* = organic
^ = local

– 2 small carrots, shredded & drained + 1 tsp cinnamon *^
– 1 medium zucchini, shredded & drained + 1 tsp cinnamon *^
– 1 large apple, peeled diced & caramelized in sugar or honey + 1 tsp cinnamon *^
– 1 cup shredded raw cheddar cheese + 1 tsp ground pepper *^
– 1/2 preserved lemon, cleaned & diced + 1 cup fresh or frozen blueberries *^

The variations are endless. For this particular recipe we’re going to utilize fresh local organic strawberries that I’ve frozen and preserved meyer lemons. Have fun with your homemade scones recipe, the options are endless!

Homemade Scones
yeild: 6 to 8 scones depending on size
425 (f) degrees for 20 to 25 minutes

Basic Dough
– 2 cups unbromated all purpose flour *
– 1/2 teaspoon aluminum free baking soda
– 1/2 teaspoon baking powder
– 1/4 teaspoon kosher salt
– 1 teaspoon chia seeds * (optional ingredient)
– 1 teaspoon flax seeds * (optional ingredient)
– 1 teaspoon vanilla (corn syrup free)
– 1 egg *^
– 6 tablespoons butter * (or any fat of your liking. You can use lard or tallow, both of which I’ve tested and work great!)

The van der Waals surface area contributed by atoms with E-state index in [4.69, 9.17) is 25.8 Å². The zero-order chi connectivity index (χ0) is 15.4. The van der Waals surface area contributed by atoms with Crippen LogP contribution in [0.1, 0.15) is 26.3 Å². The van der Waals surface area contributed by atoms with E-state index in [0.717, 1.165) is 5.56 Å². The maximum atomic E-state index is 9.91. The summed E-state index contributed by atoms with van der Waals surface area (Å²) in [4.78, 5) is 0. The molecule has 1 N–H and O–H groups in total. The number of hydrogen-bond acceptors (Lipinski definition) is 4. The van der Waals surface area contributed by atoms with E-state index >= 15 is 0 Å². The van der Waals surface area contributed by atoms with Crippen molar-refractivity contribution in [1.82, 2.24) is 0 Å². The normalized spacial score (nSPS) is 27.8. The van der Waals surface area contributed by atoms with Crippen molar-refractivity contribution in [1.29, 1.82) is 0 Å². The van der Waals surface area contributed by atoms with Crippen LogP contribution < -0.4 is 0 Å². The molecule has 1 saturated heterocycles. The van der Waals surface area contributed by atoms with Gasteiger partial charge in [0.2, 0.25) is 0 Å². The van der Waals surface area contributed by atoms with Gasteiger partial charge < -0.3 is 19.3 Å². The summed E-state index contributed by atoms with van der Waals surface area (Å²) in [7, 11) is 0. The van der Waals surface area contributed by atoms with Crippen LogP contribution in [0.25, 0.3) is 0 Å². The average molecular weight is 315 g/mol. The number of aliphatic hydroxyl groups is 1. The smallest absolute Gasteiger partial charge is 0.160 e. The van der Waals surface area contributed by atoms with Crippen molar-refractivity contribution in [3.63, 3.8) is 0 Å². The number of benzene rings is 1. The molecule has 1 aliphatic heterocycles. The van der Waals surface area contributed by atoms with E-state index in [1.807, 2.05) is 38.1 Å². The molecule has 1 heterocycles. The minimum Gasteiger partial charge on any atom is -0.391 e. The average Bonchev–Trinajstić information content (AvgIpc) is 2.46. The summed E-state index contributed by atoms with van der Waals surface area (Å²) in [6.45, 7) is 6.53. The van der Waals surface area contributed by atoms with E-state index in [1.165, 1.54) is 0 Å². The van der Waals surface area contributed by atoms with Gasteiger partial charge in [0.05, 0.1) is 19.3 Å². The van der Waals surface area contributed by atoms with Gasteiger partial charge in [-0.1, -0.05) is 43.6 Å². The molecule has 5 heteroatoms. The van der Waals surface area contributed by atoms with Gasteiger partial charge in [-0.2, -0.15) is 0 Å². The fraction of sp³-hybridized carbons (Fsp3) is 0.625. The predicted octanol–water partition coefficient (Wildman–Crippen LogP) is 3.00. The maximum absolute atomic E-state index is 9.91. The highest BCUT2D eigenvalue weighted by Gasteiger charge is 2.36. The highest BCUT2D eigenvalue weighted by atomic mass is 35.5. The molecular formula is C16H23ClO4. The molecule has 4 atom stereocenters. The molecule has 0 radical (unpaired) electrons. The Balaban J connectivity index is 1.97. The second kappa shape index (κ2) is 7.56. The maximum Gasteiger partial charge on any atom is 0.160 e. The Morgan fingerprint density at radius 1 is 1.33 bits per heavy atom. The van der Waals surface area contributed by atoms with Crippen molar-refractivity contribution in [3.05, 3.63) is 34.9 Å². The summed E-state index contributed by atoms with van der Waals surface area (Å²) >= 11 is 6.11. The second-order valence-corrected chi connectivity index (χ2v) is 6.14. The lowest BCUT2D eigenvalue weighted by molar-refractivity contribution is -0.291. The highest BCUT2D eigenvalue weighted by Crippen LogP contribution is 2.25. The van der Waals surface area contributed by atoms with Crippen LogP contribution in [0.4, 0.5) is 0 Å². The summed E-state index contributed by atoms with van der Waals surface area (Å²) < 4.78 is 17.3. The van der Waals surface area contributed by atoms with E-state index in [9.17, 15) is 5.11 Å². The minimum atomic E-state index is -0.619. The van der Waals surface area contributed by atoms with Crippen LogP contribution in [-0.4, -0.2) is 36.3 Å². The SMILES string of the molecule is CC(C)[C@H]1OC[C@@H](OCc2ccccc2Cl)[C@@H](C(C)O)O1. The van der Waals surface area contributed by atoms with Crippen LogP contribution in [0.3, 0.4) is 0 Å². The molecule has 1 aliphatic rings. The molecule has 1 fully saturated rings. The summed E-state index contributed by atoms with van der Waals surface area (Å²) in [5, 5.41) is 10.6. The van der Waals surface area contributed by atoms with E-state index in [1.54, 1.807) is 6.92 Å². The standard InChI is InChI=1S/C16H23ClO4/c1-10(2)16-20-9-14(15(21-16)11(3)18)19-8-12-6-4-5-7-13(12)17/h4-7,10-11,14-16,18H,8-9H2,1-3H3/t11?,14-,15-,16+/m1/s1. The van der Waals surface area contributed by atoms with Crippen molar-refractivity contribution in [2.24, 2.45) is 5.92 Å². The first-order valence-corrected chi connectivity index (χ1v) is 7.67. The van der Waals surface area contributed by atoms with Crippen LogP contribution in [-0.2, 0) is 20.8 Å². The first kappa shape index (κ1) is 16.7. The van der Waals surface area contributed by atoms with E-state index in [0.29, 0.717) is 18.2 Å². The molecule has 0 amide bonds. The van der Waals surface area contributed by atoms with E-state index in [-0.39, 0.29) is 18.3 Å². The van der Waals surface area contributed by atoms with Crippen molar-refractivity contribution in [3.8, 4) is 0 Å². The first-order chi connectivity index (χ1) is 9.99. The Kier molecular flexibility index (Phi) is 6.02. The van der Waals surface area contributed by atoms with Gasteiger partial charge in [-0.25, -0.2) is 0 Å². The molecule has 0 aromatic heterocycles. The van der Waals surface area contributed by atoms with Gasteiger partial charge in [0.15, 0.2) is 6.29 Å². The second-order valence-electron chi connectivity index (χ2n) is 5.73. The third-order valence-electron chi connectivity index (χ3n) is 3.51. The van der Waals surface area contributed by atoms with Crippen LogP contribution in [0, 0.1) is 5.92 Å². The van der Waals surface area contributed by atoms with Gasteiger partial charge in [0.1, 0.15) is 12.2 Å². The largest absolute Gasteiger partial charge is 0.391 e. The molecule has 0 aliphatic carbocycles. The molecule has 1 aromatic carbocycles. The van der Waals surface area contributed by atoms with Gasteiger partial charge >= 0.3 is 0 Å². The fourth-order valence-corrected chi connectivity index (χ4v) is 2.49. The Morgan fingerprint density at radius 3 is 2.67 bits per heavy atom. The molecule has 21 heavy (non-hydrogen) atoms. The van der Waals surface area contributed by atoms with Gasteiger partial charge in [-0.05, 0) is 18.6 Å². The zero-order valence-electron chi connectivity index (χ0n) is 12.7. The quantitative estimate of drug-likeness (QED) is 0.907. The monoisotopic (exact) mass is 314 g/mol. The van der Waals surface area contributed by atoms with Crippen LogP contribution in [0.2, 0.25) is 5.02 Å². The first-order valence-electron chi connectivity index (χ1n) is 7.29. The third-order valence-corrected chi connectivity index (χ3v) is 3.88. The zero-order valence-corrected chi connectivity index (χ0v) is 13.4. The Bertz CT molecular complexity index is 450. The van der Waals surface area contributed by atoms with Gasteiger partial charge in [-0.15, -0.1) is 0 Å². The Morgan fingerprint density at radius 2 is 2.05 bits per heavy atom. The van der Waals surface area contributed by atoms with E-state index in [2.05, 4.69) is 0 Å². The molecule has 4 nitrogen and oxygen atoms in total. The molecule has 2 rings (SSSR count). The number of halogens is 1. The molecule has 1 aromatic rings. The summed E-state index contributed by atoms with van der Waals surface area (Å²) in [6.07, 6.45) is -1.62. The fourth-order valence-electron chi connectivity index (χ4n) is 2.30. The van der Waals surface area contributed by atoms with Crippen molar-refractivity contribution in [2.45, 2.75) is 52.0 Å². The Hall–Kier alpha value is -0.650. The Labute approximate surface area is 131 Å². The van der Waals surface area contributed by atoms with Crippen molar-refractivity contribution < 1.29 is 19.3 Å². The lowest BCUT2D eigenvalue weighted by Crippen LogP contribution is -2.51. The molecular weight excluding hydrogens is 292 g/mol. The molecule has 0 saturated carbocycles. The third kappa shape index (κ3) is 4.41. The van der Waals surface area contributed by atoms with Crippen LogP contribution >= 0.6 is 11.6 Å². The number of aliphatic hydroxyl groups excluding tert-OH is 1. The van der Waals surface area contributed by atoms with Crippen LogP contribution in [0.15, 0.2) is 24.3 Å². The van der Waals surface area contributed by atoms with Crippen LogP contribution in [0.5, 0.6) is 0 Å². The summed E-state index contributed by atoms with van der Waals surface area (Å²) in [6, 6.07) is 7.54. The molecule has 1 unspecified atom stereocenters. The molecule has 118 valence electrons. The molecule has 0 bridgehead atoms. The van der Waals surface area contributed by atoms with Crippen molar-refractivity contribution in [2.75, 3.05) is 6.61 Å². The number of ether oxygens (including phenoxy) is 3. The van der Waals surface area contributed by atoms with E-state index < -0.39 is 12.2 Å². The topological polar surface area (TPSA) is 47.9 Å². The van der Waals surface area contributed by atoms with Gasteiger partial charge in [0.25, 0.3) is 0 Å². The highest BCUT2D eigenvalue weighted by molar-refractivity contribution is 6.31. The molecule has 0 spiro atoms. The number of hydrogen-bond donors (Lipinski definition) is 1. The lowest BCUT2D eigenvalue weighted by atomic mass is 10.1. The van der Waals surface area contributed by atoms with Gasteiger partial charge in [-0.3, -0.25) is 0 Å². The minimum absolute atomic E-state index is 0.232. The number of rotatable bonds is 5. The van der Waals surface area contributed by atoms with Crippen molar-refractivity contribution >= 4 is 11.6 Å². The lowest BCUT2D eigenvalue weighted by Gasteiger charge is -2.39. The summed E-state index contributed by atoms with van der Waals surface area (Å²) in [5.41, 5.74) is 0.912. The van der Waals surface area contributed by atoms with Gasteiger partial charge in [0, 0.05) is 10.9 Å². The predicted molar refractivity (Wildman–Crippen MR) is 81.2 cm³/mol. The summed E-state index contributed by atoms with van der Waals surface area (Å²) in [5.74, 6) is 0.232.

– 2/3 cup whole milk *^ (you can also use buttermilk)

Variation – 6 strawberries, diced *^ (frozen or fresh)
– 1/2 a preserved lemon, washed cleaned & diced *^

Step 1: In a food processor, using a dough blade, combine flour, sugar, baking powder, baking soda, seeds (optional), and salt – quick pulse to get the ingredients combined. Next add the egg, vanilla, and cut butter. Process till the mixture has a crumbled texture… kind of like sand. Remove the dough crumble from the food processor and place in a bowl. Set aside. {NOTE: if you do not have a food processor you can use 2 butter knives or a dough knife to cut in the butter.}
homemade scones

Step 2: Next wash and chop the strawberries and preserved lemons. Since a preserved lemon is stored in salt, you will remove the lemon from the salt, remove the pulp and wash. Once cleaned make a small dice of the preserved lemon. You can also use the zest of one fresh lemon in replace of the preserved lemon. You can use fresh or frozen strawberries. If frozen, make sure that the berry is semi defrosted before chopping. Mix in the chopped fruit to the crumbled dough mixture.